The practice of mindfulness (purposeful, non-judgmental attention, and detached awareness) can contribute to creating and establishing a positive classroom atmosphere that supports educational value, viable interactions, challenging learning, open creativity, and regular effort, all the while transferring passion. According to the Danielson Framework – Domain 2, one of the most important aspects of teaching is the environment, atmosphere, and culture of a classroom, which is a direct result of a teachers energy. When a mindful teacher communicates both orally and non-verbally, clear, calm, and equitable expectations and proceeders, extraordinary things can happen.
A teacher practicing mindfulness can simultaneously encourage student independence and choice, connected to high expectations, while doing so through a lens of non-judgement. Having a general awareness of the moment allows the teacher to better take in subtle differences between students and activities to foster and support novel ideas. A non-judgmental awareness increases the openness of novelty seeking and producing of ideas to further manage the classroom energy and relationships. In addition, the students will pick-up and learn these concepts from the teacher leading by example and through modeling, thus supporting stronger teacher interactions with students and creating a positive classroom atmosphere and energy. For instance, a teacher can give a student positive reenforcement of specific behaviors and also encourage students to do the same for each other. This could also be expanded to allow an open exchange between students so they are able to ask each other for clarification and help about the concepts or activities in class not directly understood from the teacher, consequently supporting positive student-to-student respect, behavior, and engagement.
A mindful teacher also displays and shares the understanding of flexibility, such as the importance of welcoming a changing environment rather than resisting it. They could model the ability to view a situation from multiple perspectives and recognized that each perspective has equal value, ultimately showing great respect. Also, a mindful teacher operates as though the classroom is constructed and subject to continual re-evaluation by demonstrating open creativity and connections to the world beyond. For example, a teacher demonstrates knowledge and caring when inquiring about a student’s other activities and connects those to a classroom lesson and future possibilities. Moreover, the free exchange of ideas connected to personal context between students through the ability to share without fear of ridicule or put-downs, will influence the positive interaction, for example students applauding and supporting one another after presentations or performances.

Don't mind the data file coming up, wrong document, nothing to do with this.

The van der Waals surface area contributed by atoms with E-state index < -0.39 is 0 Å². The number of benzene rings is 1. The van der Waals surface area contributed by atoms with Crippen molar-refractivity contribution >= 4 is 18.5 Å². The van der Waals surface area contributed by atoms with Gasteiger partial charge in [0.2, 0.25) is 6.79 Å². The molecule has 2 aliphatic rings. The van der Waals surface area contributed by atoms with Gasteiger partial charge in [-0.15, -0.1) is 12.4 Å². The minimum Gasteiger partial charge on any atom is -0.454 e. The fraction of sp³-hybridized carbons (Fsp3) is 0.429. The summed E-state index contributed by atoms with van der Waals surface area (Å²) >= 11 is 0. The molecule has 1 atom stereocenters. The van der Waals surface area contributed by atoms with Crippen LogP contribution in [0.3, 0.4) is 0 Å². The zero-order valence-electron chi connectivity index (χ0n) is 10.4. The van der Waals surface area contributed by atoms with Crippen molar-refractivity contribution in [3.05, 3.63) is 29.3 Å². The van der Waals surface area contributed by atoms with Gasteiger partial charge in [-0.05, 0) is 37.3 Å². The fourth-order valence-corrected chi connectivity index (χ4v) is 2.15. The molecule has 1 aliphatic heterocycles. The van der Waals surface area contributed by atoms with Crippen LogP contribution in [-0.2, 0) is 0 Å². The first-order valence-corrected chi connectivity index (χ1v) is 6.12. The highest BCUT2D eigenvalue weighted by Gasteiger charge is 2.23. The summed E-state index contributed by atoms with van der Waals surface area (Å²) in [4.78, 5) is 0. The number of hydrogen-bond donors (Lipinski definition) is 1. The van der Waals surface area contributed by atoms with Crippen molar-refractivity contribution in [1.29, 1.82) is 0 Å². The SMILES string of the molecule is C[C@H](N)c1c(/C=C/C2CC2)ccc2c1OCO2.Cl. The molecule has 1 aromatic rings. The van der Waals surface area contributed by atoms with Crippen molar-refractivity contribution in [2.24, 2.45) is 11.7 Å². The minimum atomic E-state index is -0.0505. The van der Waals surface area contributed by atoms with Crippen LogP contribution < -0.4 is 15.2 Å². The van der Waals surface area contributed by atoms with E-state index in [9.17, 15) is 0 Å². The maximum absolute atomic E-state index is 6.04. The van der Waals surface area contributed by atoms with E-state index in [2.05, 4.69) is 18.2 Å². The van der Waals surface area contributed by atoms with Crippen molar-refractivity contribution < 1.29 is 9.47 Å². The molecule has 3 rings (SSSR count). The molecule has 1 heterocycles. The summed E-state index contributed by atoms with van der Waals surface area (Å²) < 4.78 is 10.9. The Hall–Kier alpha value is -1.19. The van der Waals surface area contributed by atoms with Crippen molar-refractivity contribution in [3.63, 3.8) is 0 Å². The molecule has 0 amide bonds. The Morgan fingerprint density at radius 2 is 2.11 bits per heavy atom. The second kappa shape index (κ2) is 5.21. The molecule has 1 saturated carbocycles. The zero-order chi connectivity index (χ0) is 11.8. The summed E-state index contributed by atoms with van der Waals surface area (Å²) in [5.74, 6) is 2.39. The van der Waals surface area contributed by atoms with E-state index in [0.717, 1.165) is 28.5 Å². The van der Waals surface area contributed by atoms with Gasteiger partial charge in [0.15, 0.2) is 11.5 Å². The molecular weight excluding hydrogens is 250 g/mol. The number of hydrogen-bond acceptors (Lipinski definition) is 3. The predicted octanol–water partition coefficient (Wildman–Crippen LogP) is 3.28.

Overall, the mindful teacher generates and maintains an open exchange of energy to guide and support student’s exploration of educational value, positive interactions, and exchanges that connect to life. There are many ways a teacher can create an environment of respect and establish a culture of learning.
Mindful suggestions to help establish a positive learning environment:
- Practice what you preach (students learn most through example):
- Do what you ask others to do
- Act and treat others the way you want to be treated (no special rules, or exceptions)
- Take time to breathe, take a moment, 60 seconds to sit still and be, just notice
- Practice the PAUSE technique
- Take your time and act with purpose (move slowly if need be)
- Model behavior that supports responding (not leading with impulses):
- Thinking before speaking
- Only talk when all attention is given (wait for silence)
- Give your full attention to others when needed
- Try not to multi-task (concentrate on purpose with one task, do it well)
- Actively listen: Paraphrase questions, thoughts, and emotions from others before giving your own personal information or suggestions
- Notice more subtle facial expressions, body positions, and jesters ALL – WITHOUT judgement
- Try to use more vocabulary when you speak (take your time to find the best words)
- Remain silent, let all thoughts and emotions go (sometime the best response is none)
- Be more accepting that everything changes (including people and students)
- Give forgiveness to yourself and others:
- Be more caring, empathic
- Model respect such as giving it in order to get it
- Have an attitude of gratitude (be in a place of wonder)
Challenge: Try going through your day, such as teaching, talking, and interacting normally while using as few words and non-verbal cues as possible (basically, adding more silence).
I’m a music teacher and choral director and think I can teach a whole class or even a whole day without speaking much. Coming soon a post about my experience with this challenge.